HOUSE prices rose just 0.5 per cent in May on the previous month, indicating that after a sharp recovery, the UK property market is finally starting to level off.
The latest monthly figures from mortgage lender Nationwide revealed that house prices are now up 12.2 per cent from their trough last February and are less than 10 per cent below their 2007 peak.
Although sellers have been gradually returning to the market, housing market conditions remain characterised by thin transaction volumes and a relative scarcity of properties for sale. However, Martin Gahbauer, chief economist at Nationwide, said: “The current supply-demand balance on the market is still consistent with relatively stable to modestly upward trending prices.”
Ed Stansfield, chief property economist at Capital Economics, said: “For now, house prices continue to rise, but easing supply shortages, overvaluation and, of course, the weak economic backdrop, all argue for renewed falls later this year.”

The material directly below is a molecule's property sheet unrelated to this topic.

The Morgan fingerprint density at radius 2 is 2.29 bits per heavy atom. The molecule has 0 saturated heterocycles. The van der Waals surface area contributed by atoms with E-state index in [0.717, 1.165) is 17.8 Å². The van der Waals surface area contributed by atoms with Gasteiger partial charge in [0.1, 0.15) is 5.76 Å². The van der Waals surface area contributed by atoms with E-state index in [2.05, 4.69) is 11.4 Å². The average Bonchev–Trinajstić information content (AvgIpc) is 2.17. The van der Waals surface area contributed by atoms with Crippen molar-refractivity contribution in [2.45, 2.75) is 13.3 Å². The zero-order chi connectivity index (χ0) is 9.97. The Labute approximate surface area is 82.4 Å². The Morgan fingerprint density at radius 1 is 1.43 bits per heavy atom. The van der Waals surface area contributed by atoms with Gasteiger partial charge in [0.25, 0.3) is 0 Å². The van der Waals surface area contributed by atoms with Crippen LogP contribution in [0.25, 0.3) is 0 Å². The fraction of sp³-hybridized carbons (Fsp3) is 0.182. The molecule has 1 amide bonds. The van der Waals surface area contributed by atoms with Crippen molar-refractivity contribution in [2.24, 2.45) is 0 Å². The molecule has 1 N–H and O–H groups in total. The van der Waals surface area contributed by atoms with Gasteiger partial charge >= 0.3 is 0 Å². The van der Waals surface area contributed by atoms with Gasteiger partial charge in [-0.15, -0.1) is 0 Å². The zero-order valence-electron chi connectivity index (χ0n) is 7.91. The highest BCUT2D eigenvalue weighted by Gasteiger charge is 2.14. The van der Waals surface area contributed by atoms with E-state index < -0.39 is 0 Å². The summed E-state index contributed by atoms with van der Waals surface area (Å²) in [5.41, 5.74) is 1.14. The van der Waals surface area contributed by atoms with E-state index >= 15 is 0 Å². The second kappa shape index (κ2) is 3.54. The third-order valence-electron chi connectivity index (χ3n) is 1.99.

He added: “With Wednesday’s weak net mortgage lending data also pointing to a renewed mood of caution among lenders, we find it hard to avoid the conclusion that the house price revival will ultimately prove unsustainable.”
Nationwide added that it was difficult to estimate the impact of any possible capital gains tax change.